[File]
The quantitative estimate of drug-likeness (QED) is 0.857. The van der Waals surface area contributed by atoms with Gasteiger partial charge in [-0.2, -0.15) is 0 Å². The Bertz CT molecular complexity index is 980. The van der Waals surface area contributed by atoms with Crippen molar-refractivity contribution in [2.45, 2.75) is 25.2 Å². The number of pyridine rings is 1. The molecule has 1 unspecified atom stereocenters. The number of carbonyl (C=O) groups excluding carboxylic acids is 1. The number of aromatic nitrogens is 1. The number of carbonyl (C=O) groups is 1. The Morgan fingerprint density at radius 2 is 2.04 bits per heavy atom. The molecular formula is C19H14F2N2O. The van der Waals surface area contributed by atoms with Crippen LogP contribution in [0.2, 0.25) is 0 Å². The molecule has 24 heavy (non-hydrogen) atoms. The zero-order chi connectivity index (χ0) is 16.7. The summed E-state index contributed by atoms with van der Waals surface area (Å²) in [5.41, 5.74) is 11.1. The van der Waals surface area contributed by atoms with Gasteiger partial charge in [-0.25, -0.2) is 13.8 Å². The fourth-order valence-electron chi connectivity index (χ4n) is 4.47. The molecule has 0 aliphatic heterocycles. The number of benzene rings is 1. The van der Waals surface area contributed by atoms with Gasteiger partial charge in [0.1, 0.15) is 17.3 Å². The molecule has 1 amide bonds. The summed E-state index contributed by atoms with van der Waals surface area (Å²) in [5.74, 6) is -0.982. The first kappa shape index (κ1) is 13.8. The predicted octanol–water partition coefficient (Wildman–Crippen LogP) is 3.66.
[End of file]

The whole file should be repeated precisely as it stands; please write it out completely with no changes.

The quantitative estimate of drug-likeness (QED) is 0.857. The van der Waals surface area contributed by atoms with Gasteiger partial charge in [-0.2, -0.15) is 0 Å². The Bertz CT molecular complexity index is 980. The van der Waals surface area contributed by atoms with Crippen molar-refractivity contribution in [2.45, 2.75) is 25.2 Å². The number of pyridine rings is 1. The molecule has 1 unspecified atom stereocenters. The number of carbonyl (C=O) groups excluding carboxylic acids is 1. The number of aromatic nitrogens is 1. The number of carbonyl (C=O) groups is 1. The Morgan fingerprint density at radius 2 is 2.04 bits per heavy atom. The molecular formula is C19H14F2N2O. The van der Waals surface area contributed by atoms with Crippen LogP contribution in [0.2, 0.25) is 0 Å². The molecule has 24 heavy (non-hydrogen) atoms. The zero-order chi connectivity index (χ0) is 16.7. The summed E-state index contributed by atoms with van der Waals surface area (Å²) in [5.41, 5.74) is 11.1. The van der Waals surface area contributed by atoms with Gasteiger partial charge in [-0.25, -0.2) is 13.8 Å². The fourth-order valence-electron chi connectivity index (χ4n) is 4.47. The molecule has 0 aliphatic heterocycles. The number of benzene rings is 1. The van der Waals surface area contributed by atoms with Gasteiger partial charge in [0.1, 0.15) is 17.3 Å². The molecule has 1 amide bonds. The summed E-state index contributed by atoms with van der Waals surface area (Å²) in [5.74, 6) is -0.982. The first kappa shape index (κ1) is 13.8. The predicted octanol–water partition coefficient (Wildman–Crippen LogP) is 3.66.